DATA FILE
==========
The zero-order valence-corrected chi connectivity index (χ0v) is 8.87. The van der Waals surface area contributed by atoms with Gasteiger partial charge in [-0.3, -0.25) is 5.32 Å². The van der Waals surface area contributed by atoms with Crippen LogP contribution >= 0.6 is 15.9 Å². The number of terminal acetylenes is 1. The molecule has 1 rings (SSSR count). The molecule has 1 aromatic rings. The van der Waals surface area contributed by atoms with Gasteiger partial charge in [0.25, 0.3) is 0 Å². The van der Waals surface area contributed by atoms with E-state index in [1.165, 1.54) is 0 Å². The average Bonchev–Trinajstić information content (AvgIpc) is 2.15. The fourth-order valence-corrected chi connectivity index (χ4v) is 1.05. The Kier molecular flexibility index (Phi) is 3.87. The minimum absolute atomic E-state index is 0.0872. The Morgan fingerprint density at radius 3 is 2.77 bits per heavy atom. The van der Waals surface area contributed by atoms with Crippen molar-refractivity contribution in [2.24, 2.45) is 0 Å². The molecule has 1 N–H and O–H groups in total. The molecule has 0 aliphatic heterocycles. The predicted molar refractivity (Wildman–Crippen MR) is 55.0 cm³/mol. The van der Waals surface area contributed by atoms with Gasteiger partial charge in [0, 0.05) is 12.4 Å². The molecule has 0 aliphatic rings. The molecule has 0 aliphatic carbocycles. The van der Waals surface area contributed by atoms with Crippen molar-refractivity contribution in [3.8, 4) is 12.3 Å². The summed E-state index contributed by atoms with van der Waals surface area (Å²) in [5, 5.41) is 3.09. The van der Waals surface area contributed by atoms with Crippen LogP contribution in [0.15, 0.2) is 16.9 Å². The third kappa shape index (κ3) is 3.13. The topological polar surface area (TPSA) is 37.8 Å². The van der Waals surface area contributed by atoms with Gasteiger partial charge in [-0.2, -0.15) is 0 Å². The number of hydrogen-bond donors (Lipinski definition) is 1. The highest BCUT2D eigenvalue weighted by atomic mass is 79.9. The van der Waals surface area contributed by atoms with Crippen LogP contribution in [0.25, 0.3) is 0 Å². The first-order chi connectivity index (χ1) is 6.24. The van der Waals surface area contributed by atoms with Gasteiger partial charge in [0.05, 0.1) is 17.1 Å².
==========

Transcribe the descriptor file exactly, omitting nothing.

The zero-order valence-corrected chi connectivity index (χ0v) is 8.87. The van der Waals surface area contributed by atoms with Gasteiger partial charge in [-0.3, -0.25) is 5.32 Å². The van der Waals surface area contributed by atoms with Crippen LogP contribution >= 0.6 is 15.9 Å². The number of terminal acetylenes is 1. The molecule has 1 rings (SSSR count). The molecule has 1 aromatic rings. The van der Waals surface area contributed by atoms with Gasteiger partial charge in [0.25, 0.3) is 0 Å². The van der Waals surface area contributed by atoms with E-state index in [1.165, 1.54) is 0 Å². The average Bonchev–Trinajstić information content (AvgIpc) is 2.15. The fourth-order valence-corrected chi connectivity index (χ4v) is 1.05. The Kier molecular flexibility index (Phi) is 3.87. The minimum absolute atomic E-state index is 0.0872. The Morgan fingerprint density at radius 3 is 2.77 bits per heavy atom. The van der Waals surface area contributed by atoms with Crippen molar-refractivity contribution in [2.24, 2.45) is 0 Å². The molecule has 1 N–H and O–H groups in total. The molecule has 0 aliphatic heterocycles. The predicted molar refractivity (Wildman–Crippen MR) is 55.0 cm³/mol. The van der Waals surface area contributed by atoms with Gasteiger partial charge in [0, 0.05) is 12.4 Å². The molecule has 0 aliphatic rings. The molecule has 0 aliphatic carbocycles. The van der Waals surface area contributed by atoms with Crippen molar-refractivity contribution in [3.8, 4) is 12.3 Å². The summed E-state index contributed by atoms with van der Waals surface area (Å²) in [5, 5.41) is 3.09. The van der Waals surface area contributed by atoms with Crippen LogP contribution in [0.15, 0.2) is 16.9 Å². The third kappa shape index (κ3) is 3.13. The topological polar surface area (TPSA) is 37.8 Å². The van der Waals surface area contributed by atoms with Gasteiger partial charge in [-0.2, -0.15) is 0 Å². The number of hydrogen-bond donors (Lipinski definition) is 1. The highest BCUT2D eigenvalue weighted by atomic mass is 79.9. The van der Waals surface area contributed by atoms with Crippen LogP contribution in [0.25, 0.3) is 0 Å². The first-order chi connectivity index (χ1) is 6.24. The van der Waals surface area contributed by atoms with Gasteiger partial charge in [0.05, 0.1) is 17.1 Å².